Tuesday, October 23, 2007
Rykine and Cornejo frolic in the forest in La Sylphide.
Few have pointed this out, but Boston Ballet's current double bill of La Sylphide and Balanchine's Serenade all but bookends the tradition of the prima ballerina. The juxtaposition was accidental (other Balanchine dances were originally scheduled), but no less haunting for that. Dating from 1836, La Sylphide is probably the oldest "story ballet" extant, and stamps with straightforward power the template on which Giselle and Swan Lake are but variations. After a century-long run, however, said template (enamored bachelor, doomed sylph) reached its own rendesvouz with destruction (or deconstruction) in Serenade (1934), in which Balanchine took the romance between ballerina and danseur and transmuted it into abstraction.
Alas, the Ballet has set the shorter, later piece first in their program, so said arc happens in reverse; still, its resonance seems to hang over the entire evening. Not that either piece needs much help in the atmosphere department. The Ballet essayed Serenade just a year ago, and performed Sylphide on the road this summer, so both productions impressed with that sense of artistic depth born of experience. Of the two, Serenade struck deeper on opening night; with Larissa Ponomarenko and Eileen Atkins, the Ballet's best Balanchineans, on tap for the leads, and the corps in superb form (as they were in last week's gala), how could it not? From the opening frieze of gauzy femininity (17 women in tulle, posed with one hand crooked to heaven), to the ballerina's final, funereal apotheosis, the corps penetratingly conveyed Balanchine's patterned vision of sex and death. Alas, as is often the case with the Ballet, its men didn't quite seem the equal of its women - Carlos Molina, at least, seemed a bit lost as Balanchine's first danseur (of course that ocean of virginal tulle could daunt anyone); Pavel Gurevitch was more incisive as the final, older and wiser Balanchine figure, who moodily approached the wounded Pomonarenko while blinded by fate - or at least by Lia Cirio, who danced with authority but gave off few spectral vibrations, as the role probably should. Still, the ensuing variations had the elegiac gravitas required, and Pomonarenko's final ascension above the corps was as haunting as it should be.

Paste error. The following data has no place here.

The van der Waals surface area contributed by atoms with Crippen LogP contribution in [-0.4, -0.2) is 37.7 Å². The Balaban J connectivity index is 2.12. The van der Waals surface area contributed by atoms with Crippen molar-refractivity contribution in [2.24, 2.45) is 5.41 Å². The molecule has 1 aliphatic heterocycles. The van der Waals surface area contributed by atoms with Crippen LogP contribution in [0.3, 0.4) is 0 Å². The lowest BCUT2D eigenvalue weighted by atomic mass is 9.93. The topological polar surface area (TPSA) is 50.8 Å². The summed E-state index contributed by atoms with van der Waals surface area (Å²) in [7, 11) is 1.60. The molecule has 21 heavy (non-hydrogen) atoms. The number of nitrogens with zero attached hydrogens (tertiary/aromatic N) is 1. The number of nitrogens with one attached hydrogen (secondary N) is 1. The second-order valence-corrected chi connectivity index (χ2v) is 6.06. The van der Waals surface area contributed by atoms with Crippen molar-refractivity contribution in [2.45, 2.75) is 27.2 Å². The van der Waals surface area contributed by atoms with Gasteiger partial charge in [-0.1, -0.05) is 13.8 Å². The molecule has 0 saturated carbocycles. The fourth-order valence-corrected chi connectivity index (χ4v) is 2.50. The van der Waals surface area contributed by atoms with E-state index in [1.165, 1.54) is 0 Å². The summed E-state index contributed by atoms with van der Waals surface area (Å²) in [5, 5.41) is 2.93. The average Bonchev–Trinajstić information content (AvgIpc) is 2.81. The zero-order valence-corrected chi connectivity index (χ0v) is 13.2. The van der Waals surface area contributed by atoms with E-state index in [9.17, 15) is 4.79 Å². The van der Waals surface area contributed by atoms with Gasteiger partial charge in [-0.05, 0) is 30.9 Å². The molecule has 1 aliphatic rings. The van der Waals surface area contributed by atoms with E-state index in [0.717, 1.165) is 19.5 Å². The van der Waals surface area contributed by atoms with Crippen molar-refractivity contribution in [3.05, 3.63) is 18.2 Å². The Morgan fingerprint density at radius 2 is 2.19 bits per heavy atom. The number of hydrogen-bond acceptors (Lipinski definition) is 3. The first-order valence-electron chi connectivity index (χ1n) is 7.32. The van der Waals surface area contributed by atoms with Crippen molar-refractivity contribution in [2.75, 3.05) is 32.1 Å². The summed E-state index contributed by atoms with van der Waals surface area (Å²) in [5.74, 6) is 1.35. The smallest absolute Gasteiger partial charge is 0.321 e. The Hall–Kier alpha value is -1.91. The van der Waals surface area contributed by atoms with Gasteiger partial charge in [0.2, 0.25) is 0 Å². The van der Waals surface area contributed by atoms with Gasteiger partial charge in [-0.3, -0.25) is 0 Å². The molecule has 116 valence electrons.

La Sylphide, by way of contrast, is all highland spirit until a surprisingly poignant denouement, and its simple, almost naively rendered story - of a Scottish bridegroom (Roman Rykine) who deserts his beloved for a magical sylph (Erica Cornejo, with Rykine at left) - was delivered by the company with unapologetic panache. After nailing the delicate precision of the Balanchine, the corps expertly switched gears and began throwing off reels with infectious abandon, and there were exciting turns from Reyneris Reyes (as the swain who finally gets the girl), Kathleen Breen Combes (as said girl), and particularly Elizabeth Olds (as the crone who's at least partly to blame for the eventual tragedy).
The venerable choreography, by Bournonville via Sorella Englund, was often charming, and admirably paced, but Reyes, Combes, and Olds conveyed the power of the piece as much through their acting as their dancing (subtle characterization is becoming a hallmark of the Ballet, in fact). Rykine and Cornejo, meanwhile, though technically accomplished, were dramatically blank. This was particularly surprising in Rykine, who expertly conveyed a similar aristocrat in Giselle, but here seemed able to convey only the hero's hauteur rather than his tortured longing. Cornejo was even less compelling as the eponymous sylph - her technique is truly awe-inspiring, and her en pointe leaps and lands are so gentle they'd be better described as on-pillow. But she was far more coquette than seductress, and cast very little spell beyond the enchantments of her technique (until her death scene, which she seized with unexpected power). It was a measure of the breadth and depth of the Ballet's talent that this gap hardly mattered in what was one of the most pleasurable evenings of dance this year.